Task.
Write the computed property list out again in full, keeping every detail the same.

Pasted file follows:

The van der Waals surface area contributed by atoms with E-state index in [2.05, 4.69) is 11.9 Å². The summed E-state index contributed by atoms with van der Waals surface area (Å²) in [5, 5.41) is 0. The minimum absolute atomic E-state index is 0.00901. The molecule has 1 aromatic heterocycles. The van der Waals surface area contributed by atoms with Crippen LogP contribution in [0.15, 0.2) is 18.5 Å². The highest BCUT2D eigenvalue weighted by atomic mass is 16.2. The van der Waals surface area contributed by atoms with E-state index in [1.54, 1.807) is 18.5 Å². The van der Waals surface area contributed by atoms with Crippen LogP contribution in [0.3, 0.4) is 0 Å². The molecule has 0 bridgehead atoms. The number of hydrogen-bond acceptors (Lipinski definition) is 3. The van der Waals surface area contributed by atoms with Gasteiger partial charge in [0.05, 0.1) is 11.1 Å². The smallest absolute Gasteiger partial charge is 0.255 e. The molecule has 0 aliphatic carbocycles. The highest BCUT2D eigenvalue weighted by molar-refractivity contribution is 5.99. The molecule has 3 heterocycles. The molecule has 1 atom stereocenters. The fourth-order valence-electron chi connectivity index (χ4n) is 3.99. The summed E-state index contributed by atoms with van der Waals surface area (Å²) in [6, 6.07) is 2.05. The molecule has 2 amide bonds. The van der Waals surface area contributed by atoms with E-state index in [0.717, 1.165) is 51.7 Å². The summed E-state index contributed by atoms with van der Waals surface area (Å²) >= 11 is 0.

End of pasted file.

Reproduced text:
The van der Waals surface area contributed by atoms with E-state index in [2.05, 4.69) is 11.9 Å². The summed E-state index contributed by atoms with van der Waals surface area (Å²) in [5, 5.41) is 0. The minimum absolute atomic E-state index is 0.00901. The molecule has 1 aromatic heterocycles. The van der Waals surface area contributed by atoms with Crippen LogP contribution in [0.15, 0.2) is 18.5 Å². The highest BCUT2D eigenvalue weighted by atomic mass is 16.2. The van der Waals surface area contributed by atoms with E-state index in [1.54, 1.807) is 18.5 Å². The van der Waals surface area contributed by atoms with Crippen LogP contribution in [0.3, 0.4) is 0 Å². The molecule has 0 bridgehead atoms. The number of hydrogen-bond acceptors (Lipinski definition) is 3. The van der Waals surface area contributed by atoms with Gasteiger partial charge in [0.05, 0.1) is 11.1 Å². The smallest absolute Gasteiger partial charge is 0.255 e. The molecule has 0 aliphatic carbocycles. The highest BCUT2D eigenvalue weighted by molar-refractivity contribution is 5.99. The molecule has 3 heterocycles. The molecule has 1 atom stereocenters. The fourth-order valence-electron chi connectivity index (χ4n) is 3.99. The summed E-state index contributed by atoms with van der Waals surface area (Å²) in [6, 6.07) is 2.05. The molecule has 2 amide bonds. The van der Waals surface area contributed by atoms with E-state index in [0.717, 1.165) is 51.7 Å². The summed E-state index contributed by atoms with van der Waals surface area (Å²) >= 11 is 0.